I've just spent a weekend with Birmingham's Pakhtun community in Alum Rock and Bordsley Green. Living in Victorian terraced houses, this is a community that's very traditional and religious.
Men in traditional shalwar kamiz are seen on the streets. Their women are, by and large, "traditional housewives and it's the men who do all the talking and are in the forefront", Lajbar Khan, who became my link into the Pakhtun families and who I followed all weekend, told me.
I was given exclusive access to the families affected by the flood devastation in Pakistan, the seldom heard Pakhtun community.
As someone who has reported and made programmes about the various Asian communities for almost 20 years and as a Brummie, I thought I knew about most South Asian communities but on the first day I, an Asian woman of Punjabi origin, felt like a foreigner.
Their language was different - they spoke Pashtu - and by and large they keep themselves to themselves.
The Pakhtun or the Pashtun community are all from the same region - they use one term or the other depending on what dialect you use.
Our first stop was outside the local mosque in Alum Rock. I'd come prepared, got my headscarf, but in this mosque where many Pakhtuns attend no women were allowed in.
On their way out what I did face were angry locals and the moment they saw I had a microphone they were quick to voice their concerns.
One 21-year-old told me: "We cannot make contact with our family - the government and the politics, it's all rubbish."
And this set the scene. Everyone I came across had no faith in the Pakistani government to deliver aid and help those that needed it, so now they were taking things in their own hands, taking their own steps and using their own contacts, family and friends to send money.
Almost all cited the 2005 Kashmir earthquake as an example of where they did not believe all the aid collected went to victims.
Student Afsa Shah told me: "I've seen it with my own eyes, five years on from the earthquake, people are still living in tents. Millions was raised. It was more than enough to help all the people."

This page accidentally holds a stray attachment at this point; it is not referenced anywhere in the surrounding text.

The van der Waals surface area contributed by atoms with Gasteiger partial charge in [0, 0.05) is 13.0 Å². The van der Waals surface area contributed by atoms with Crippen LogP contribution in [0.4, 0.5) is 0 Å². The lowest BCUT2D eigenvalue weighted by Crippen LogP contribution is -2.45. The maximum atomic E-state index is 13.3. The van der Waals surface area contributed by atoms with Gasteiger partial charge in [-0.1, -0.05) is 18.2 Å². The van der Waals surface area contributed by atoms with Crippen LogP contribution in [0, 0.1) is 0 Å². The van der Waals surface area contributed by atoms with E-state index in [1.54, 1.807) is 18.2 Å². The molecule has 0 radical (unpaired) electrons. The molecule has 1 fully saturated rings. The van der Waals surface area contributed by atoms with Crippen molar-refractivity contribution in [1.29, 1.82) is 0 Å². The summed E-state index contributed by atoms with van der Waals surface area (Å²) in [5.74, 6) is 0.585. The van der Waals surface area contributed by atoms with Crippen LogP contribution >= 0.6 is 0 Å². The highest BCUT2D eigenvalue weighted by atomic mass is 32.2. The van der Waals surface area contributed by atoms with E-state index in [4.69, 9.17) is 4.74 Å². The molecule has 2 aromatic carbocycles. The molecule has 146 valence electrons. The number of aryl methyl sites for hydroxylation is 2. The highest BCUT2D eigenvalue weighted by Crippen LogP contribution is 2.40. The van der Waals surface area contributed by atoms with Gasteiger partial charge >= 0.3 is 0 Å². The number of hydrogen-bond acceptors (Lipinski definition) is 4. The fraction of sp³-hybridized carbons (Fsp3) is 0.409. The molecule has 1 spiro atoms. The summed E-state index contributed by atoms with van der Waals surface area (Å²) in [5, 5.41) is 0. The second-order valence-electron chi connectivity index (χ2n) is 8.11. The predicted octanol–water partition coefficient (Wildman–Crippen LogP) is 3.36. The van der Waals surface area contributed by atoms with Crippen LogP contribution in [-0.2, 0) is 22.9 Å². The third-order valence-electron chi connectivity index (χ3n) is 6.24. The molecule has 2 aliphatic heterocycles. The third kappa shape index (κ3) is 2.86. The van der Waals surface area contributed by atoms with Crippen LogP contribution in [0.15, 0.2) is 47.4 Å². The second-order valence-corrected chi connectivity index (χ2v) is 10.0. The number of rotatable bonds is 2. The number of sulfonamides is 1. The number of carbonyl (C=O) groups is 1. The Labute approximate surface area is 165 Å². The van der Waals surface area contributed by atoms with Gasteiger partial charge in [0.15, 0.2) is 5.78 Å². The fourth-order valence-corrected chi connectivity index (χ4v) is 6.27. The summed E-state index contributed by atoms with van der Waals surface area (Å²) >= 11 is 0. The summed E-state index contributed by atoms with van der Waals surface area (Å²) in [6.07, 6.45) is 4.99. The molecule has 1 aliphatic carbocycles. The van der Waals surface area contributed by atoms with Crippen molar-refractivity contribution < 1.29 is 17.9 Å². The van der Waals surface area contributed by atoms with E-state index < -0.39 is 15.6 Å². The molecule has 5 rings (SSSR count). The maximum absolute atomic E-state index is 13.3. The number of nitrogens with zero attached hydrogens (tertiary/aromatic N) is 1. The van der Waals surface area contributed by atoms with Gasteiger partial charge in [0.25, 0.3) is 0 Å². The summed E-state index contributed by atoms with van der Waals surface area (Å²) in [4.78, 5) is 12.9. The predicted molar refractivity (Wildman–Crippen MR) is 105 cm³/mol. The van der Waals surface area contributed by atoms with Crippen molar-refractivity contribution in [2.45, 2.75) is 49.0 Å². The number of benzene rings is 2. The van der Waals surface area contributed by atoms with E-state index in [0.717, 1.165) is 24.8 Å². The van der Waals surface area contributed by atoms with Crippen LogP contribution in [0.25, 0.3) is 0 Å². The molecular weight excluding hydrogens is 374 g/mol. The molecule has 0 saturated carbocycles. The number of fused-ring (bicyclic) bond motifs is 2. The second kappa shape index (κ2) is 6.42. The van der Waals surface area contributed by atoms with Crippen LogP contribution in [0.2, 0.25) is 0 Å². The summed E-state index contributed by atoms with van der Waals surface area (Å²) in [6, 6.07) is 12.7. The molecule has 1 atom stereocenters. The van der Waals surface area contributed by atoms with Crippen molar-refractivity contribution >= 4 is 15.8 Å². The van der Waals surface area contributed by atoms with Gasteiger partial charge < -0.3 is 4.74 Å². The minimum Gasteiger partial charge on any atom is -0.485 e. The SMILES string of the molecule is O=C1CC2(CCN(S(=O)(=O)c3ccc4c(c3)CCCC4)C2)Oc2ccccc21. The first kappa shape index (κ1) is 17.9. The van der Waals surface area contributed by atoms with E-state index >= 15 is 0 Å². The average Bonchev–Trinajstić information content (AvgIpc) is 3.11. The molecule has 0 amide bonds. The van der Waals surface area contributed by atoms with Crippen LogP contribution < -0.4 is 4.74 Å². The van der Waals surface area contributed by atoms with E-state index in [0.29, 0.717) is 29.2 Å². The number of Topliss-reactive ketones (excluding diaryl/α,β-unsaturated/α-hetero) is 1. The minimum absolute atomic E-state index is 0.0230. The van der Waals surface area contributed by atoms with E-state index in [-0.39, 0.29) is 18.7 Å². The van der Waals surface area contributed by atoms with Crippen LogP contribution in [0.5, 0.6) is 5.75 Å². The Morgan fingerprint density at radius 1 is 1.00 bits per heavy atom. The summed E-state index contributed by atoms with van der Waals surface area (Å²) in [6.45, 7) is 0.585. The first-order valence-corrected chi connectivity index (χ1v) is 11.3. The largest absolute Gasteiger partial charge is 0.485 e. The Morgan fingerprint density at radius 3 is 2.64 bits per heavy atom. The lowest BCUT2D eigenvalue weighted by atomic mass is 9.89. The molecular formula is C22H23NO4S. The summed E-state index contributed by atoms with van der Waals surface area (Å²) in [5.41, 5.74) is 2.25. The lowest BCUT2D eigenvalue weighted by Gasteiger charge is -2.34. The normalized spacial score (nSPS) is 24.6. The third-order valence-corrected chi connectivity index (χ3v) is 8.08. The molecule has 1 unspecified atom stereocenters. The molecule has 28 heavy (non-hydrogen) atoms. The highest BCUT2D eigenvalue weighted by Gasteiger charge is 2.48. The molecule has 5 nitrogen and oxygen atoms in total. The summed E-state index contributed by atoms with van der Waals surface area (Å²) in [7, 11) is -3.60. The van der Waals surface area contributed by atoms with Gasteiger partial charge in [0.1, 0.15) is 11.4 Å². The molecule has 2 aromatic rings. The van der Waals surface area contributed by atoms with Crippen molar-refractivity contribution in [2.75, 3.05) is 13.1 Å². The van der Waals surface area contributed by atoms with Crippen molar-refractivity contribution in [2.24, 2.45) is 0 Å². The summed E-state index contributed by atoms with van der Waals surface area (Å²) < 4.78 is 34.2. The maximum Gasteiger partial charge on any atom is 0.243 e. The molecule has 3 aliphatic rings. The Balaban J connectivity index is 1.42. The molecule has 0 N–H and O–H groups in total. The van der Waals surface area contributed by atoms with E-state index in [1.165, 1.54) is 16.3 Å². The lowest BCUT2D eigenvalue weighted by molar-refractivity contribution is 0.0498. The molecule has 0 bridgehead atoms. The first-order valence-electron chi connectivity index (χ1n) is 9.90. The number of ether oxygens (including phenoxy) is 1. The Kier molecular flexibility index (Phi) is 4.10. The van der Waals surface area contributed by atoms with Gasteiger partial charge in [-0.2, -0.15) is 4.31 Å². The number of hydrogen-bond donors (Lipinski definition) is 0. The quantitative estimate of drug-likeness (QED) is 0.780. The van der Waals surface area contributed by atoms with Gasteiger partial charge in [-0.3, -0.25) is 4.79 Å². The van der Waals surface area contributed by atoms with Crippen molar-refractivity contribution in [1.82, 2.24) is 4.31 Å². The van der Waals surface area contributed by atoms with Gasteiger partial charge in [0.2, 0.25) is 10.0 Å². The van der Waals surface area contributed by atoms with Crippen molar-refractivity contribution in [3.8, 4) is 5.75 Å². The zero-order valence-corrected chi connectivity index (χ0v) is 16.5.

A few streets away, Lajbar took me to meet a friend who was still coming to terms with his family's loss.
Riaz Khataq said: "My own family have lost three boys and one girl, four to eight years old.
"It's heartbreaking to lose them, not able to find their bodies. One cannot comprehend how hurtful it is not to see your children again.
"Six days of no communication with close family. But now we have heard the rest of the family are living in one of the camps set up.
"There are cramped, tense conditions in the camp, separating women and children from men. No medical facility has been provided from the Pakistan government side."
His story is just one of many. There are hundreds more with even more tragic accounts, says Lajbar.
According to Lajbar, 8,000 Pakhtun families live in the Birmingham area and all of them are affected by the floods in Pakistan.
However, this cannot be verified as Birmingham City Council does not keep records of the Pakistani community broken down by region.
But what we do know is that 113,000 Pakistanis live in the Birmingham area, according to the Office for National Statistics.
The Pashtuns first arrived in Birmingham in the 1960s and for many years were regarded as a hidden community.
"Our country was not ready for this scale of floods; I have never seen devastation like this. It's not a strong economy," Lajbar told me.
Our next stop was with another associate of Lajbar - he's known in the community as the "mini millionaire", one of the few Pakhtuns who has done well in business.
Afza Khan told me he has collected from friends and made large donations himself - £10,000 so far.
"There is no trust within the Pakistan regime as far as funds and donations are concerned in regards to giving those funds to the right people. We know who to give to and we can make sure it gets to the right people."
He told me he has sent £5,000 over to a friend who has managed to buy bags of flour and milk cartons and this will be distributed to 500 families.
We went to the home of taxi driver Hassan Khan on Banks Road. Forty members of his immediate family were affected by the floods in one village.
"We've been trying all day but while you've been here we are lucky we are able to connect with my family."
He became emotional as he spoke to his father, who said he was fine, through an internet video messaging service.
The will to give is there but according to Lajbar, 80% of the community is unemployed.
He took me to Mr Durrani's house. Unemployed, a father of six, he's been living Birmingham for 13 years.
He came over to make a better life but his entire village has been affected. Almost all the houses have been destroyed and his wife has lost her first cousin.
He has managed to send £1,000 from the few savings he had, but mostly from kind neighbours and friends who wanted to help him and his family.
But he says: "That's nothing, there are 600, 700 families that need help."
Pakistan's Floods: A Community Fights Back will be broadcast on BBC Asian Network on Wednesday 18 August at 1800 BST.